Three centuries ago Trinidad was already under Spanish domination for two hundred years. In other words, in 1712, Spain had been sending governors and other administrators to the island for two hundred years to maintain its overseas possession, one of doubtful economic value, but of significant strategic importance.

However, there was no real impact on the development of this potentially rich territory. The non-indigenous Spanish-speaking population in Trinidad remained very small during that period. The Governor in 1702 reported that the total number of inhabitants, that is, Spaniards, did not exceed 60 (probably households).

According to the governor there were also about 1,500 native people on the missions and encomiendas (estates with indigenous labour – see F. Morales Padrón’s Trinidad Española, Sevilla 2011). In 1712, only a small proportion of the Amerindian population was under Spanish control and in close contact with the Spanish language in four encomiendas located at Arouca, Tacarigua, San Juan, and Caura, in the north of the island. Having been exposed to some degree of indoctrination and Spanish acculturation, these Amerindians of various ethnicities and languages might have learned Spanish and imbibed certain aspects of Hispanic culture.

A hundred years later in 1812, Trinidad had already experienced many profound changes. In 1783 the Cedula of Population had come into effect transforming the demography of the colony, and the nature of its society. Hispanics (whether European, Indigenous or African), were outnumbered by Francophone immigrants of European and African origin. After 1783, the Spanish language and culture already seemed threatened. Then on the 18th February 1797, Trinidad ceased to be Spanish; the last Governor, José María Chacón, handed over the defenceless island to the British through the capitulation signed at the Valsayn Estate. By the beginning of the 1800s, the exodus of Spanish officials, troops and other colonists was effected. Some of the latter migrated to the Mainland. Other Spanish Creoles “impoverished and isolated’, became unimportant relics in their native land, and “disappeared from the historical record” (see page 20 of B. Brereton’s A History of Modern Trinidad, 1783–1962). Others, gradually “suffused with French manners”, were absorbed into French Creole society.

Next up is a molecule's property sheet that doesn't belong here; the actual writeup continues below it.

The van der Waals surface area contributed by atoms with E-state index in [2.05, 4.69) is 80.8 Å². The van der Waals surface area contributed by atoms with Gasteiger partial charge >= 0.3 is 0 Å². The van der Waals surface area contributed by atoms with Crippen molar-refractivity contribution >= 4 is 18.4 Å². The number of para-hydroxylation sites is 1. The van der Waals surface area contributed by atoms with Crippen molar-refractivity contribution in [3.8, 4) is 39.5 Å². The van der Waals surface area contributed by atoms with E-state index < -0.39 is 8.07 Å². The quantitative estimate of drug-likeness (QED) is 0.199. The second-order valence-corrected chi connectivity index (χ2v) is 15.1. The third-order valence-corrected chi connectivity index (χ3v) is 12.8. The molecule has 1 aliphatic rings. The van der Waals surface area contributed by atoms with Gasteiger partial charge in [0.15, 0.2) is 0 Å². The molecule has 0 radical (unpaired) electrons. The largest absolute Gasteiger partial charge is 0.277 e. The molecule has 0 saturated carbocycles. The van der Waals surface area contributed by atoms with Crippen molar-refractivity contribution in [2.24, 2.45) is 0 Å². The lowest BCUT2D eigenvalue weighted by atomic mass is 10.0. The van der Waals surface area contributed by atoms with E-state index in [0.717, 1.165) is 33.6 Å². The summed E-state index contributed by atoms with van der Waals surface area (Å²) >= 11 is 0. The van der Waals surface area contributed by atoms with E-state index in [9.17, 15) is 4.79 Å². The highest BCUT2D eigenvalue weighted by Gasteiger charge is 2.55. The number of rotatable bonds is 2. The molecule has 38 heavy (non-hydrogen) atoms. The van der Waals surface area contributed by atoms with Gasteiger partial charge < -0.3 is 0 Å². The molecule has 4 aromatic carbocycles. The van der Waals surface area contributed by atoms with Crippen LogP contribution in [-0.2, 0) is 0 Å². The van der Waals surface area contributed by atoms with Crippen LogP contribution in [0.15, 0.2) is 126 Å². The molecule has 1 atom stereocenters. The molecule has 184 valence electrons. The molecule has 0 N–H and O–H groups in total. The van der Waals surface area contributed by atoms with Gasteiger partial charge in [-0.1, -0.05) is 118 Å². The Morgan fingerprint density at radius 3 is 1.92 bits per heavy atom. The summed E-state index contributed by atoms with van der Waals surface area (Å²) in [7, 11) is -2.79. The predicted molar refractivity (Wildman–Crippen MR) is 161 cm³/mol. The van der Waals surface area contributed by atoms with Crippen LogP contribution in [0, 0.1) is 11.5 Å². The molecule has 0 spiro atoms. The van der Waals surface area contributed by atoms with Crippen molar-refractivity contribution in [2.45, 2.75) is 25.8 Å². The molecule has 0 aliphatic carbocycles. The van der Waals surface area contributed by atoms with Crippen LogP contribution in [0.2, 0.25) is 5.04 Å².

Tobago was first sighted by the Spanish in 1498, and recorded Spanish names for the island include Bella Forma, Isla de Asunción, Isla de Concepción and Isla de Magdalena. The Spanish visited or claimed Tobago at various other times, including 1591 and 1614, but they left no real impact on that island. Only a few Spanish place names remain: Cap Gracias-a-Dios and Pedro Point on the northern side and La Guira near Crown Point.

During the first two or three decades of the nineteenth century, at a time of political and social turmoil on the Mainland, there was significant movement eastwards to Trinidad. Venezuelans of different political persuasions took up residence on the island. Among them was Antonio Gómez, the Spanish-born secretary of a Venezuelan Royalist General sent as plenipotentiary to the Governor of Trinidad in 1813, and who subsequently performed the role of Assessor to Governor Woodford. Gómez eventually purchased the large La Pastora Cocoa Estate in the Santa Cruz valley, and settled down in Trinidad (see pages 82–83 of Fr. Anthony de Verteuil’s Great Estates of Trinidad).

Edward Lanzer (E.L.) Joseph, author of Warner Arundell, the Adventures of a Creole, comments, through the protagonist, on the “dialects” of the people of the Port-of-Spain of the 19th century. Arundell claims that one could hear “Spanish, with its true Castilian pronunciation, as well as with the slight corruption with which the South Americans speak it”. Evidently the speech of the Trinidad-born Hispanics would have been the slightly “corrupted” (sic) variety. In addition, we know that droves of labourers or peons arrived from Venezuela throughout the nineteenth century settling mostly in agricultural areas. In this way, though we witness the demise of its more socially influential members, we observe how the Hispanic community continued to survive and grow. Therefore, Spanish remained extant as the language of local Hispanic folk particularly in rural areas.

In the 1880s, Louis de Verteuil reported a predominance of Spanish speakers of mixed race in the county of Caroni. The ward of Montserrat, in particular, “was mostly if not entirely occupied by individuals of Spanish descent” wrote de Verteuil. In the Caura Valley, most of the inhabitants were of Spanish descent, and Spanish was universally spoken. However, I have not found records of the actual number of Spanish-speaking persons residing in Trinidad in the nineteenth and twentieth centuries.